The Sopranos S2E10: “Bust Out”

“Bust Out”

Directed by John Patterson   |   Written by Frank Renzulli, Robin Green & Mitchell Burgess   |   59 min    

Anarchy, State, and Utopia 

By Colin Hart

9.0 / 10

Ten episodes in, and season two’s slow-boiling plot is starting to move incrementally forward—incrementally because it is once again by way of “nothing happens” fare.  Yet there is nothing wrong with increments (or “nothing happens” fare), especially when it comes to The Sopranos.  “Bust Out” is another great episode that relies on character development and comedy.

A witness comes forward to the police, able to identify Tony and “a husky accomplice” (Big Pussy) as the murderers of Matthew Bevilacqua.  It immediately sends Tony’s world into a tailspin.  As Melfi observes, Tony is scared — desperately shouting at Paulie to find out who the witness is, setting aside money in case he needs to make a quick getaway,  and trying to squeeze in some last-minute quality time with neglected son AJ.

Tony remains distant throughout the episode, never letting on to Carmela or the kids that the FBI may finally have him right where they want him.  He misses AJ’s swim meet (AJ? Swimming?), remains arrogant and cold toward Carmela and becomes a golem to Davey Scatino.  But, considering the amount of stress he’s under, who can blame him?


I wasn’t too big of a fan of AJ in season one, but the character has made steady improvements here in season two.  First off, he got rid of the bowl cut.  Second, the extremely played-out trope of moody teenager suits him.  It gives him less dialogue, for one, but it also reflects how bad of a father Tony has been.

Tony tries to connect with AJ throughout the episode, but he doesn’t break through until the final scene—father and son purposely capsize two men in a canoe as they go for a ride in the Stugots.  The wheel in the sky keeps on turning.

Tony also offers this heartfelt reflection during a therapy session with Melfi— “I just gotta stay around a little while longer for the kids.  Especially my boy.  Once he’s out of the house, the government can do whatever the fuck they wanna do.  Give me life, give me the fucking chair, whatever they want.


Even with a possible murder charge hanging over his head, Tony’s mob business does not stop.  The titular “bust out” happens to Davey Scatino (former happy wanderer) and his sporting goods store.  Tony, Richie and the gang bleed the business dry from the inside out, “like fucking termites.”  Not too dissimilar to what Tony and crew did to Schlomo Teittleman’s hotel.

So, golem, termite, same thing, but Tony’s just doing his job.  Let’s not forget, Davey Scatino is in major, major debt to the wrong, wrong people—was it inappropriate for me to laugh at his darkly, darkly comic near-suicide?


Carmela spends the hour smitten with her interior decorator, Vic Musto (brother-in-law to Davey Scatino).  Considering how distant Tony has been throughout the episode, who could blame her?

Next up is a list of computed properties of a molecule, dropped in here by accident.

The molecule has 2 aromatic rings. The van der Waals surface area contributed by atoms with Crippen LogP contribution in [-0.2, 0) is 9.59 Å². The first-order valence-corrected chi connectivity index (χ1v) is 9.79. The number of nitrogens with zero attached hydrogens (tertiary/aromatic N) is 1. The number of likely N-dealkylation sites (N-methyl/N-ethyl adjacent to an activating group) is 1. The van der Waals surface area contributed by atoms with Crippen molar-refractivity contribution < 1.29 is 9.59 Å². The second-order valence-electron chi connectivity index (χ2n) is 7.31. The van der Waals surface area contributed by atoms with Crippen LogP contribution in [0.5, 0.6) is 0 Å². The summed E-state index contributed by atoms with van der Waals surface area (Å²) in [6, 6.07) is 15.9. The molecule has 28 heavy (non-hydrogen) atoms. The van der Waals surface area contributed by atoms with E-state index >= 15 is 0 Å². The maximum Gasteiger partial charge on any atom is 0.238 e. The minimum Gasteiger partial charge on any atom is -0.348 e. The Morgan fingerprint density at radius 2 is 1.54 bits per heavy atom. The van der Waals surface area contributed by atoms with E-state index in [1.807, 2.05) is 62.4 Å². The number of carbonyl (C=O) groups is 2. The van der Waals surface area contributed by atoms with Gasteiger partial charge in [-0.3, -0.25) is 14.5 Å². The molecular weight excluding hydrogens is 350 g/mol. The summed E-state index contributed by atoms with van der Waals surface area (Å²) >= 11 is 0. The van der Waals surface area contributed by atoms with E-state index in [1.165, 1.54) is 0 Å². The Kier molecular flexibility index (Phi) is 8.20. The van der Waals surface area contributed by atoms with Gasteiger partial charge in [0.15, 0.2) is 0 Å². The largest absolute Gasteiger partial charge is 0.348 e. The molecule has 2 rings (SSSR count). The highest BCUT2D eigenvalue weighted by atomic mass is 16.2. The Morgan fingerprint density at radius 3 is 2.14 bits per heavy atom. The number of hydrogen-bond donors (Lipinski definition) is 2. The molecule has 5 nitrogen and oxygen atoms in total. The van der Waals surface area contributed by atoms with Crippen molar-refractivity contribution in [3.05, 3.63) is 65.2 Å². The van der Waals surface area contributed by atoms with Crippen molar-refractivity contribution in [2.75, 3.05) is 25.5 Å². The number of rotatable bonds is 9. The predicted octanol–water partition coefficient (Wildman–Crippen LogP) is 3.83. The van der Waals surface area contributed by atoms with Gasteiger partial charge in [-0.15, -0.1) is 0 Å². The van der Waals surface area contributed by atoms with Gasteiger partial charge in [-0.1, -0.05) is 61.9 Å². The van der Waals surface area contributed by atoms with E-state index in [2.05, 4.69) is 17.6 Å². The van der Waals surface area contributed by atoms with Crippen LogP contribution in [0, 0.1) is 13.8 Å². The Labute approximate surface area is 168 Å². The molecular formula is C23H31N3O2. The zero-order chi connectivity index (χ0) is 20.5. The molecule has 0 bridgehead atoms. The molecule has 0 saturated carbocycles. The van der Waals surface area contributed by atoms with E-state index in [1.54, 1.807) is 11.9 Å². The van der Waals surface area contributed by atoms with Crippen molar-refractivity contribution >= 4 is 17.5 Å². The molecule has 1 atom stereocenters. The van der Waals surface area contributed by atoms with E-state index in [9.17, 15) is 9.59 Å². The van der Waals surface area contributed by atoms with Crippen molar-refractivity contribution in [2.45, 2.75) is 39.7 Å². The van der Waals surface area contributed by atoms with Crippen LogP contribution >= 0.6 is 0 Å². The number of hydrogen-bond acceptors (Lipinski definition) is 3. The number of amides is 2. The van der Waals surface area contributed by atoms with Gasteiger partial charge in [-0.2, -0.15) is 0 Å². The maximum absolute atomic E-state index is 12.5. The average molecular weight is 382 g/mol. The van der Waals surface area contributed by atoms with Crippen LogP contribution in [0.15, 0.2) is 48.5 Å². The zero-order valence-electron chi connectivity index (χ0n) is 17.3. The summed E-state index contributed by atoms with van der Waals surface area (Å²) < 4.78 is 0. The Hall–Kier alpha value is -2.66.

While this plot may sound like the sudsy shit of daytime soap, it is the episode’s best.  Carmela only wants to be wanted, which is something Tony is not providing, and her brief fling with Vic only highlights how lonely she really is.

It is the most empathetic and emotional plot of the hour—Carmela crying after a stolen kiss showcases Edie Falco at her best.

It also gave me a new euphemism: “wallpapering my dining room.


The tension caused by the legal threats is felt throughout the entirety of “Bust Out.”  It is finally resolved when the witness discovers that the guy he’s finking on is Tony Soprano.  He quickly recants his testimony.

Naturally, creator David Chase portrays the witness and his wife as wimpy intellectual types—listening to Webern, reading Nozick and turning out to be a pair of phony hypocrites.

It is true to The Sopranos and David Chase that this storyline—possibly the most exciting of the season so far—is concluded with an almost frustrating anticlimax.  But, as The Sopranos, Chase and Journey know, people (and TV shows) never change.

The wheel in the sky keeps on turning.


  • Janice and Richie have one of the most disgusting sex scenes in TV history.  The two of them do it doggystyle, while Richie holds a gun to Janice’s head as she talks dirty to him: “Oh Richie! You’re the boss! It should be you!”  Richie takes that last line as a slight.
  • In their post-coital talk, Janice floats the idea that “it should be you” to Richie, telling him that “my Uncle Junior still has friends.”  Richie starts to float the idea of eliminating Tony (again) to Uncle Junior.
  • Carmela once again listens to Bocelli’s “Con te partirò” after her encounter with Vic.
  • Carm knows of Tony’s many infidelities, but she remains incredibly loyal (and racked with guilt) throughout the series.  Her “sinful affairs”—Father Phil, Vic, Furio in season four—are based in emotion rather than physical contact, sensual as opposed to sexual, which is why they hit so hard.
  • The avant-garde piano composition by Anton Webern featured in this episode are his Variations for Piano (1936).  I tend to prefer the serialism of his contemporaries Schoenberg and Berg, but Webern is worth checking out if you’re into that sort of thing.  As Lisa Simpsons would say, “You have to listen to the notes [he’s] not playing.
  • There is only one other time in which a Journey song will be used in a Sopranos episode—the infamous series finale, of course.  If we’re talking about anticlimaxes…
  • Take it easy? How about I put a bullet in that stupid fucking boar’s head of yours!
  • Get the fuck back in your fucking hole! Now!
  • Hey, you’re not the first guy to get busted out.  This is how a guy like me makes a living.  This is my bread and butter.
  • What is with you, Tony? This whole week, you’re like an alien lifeform among us.

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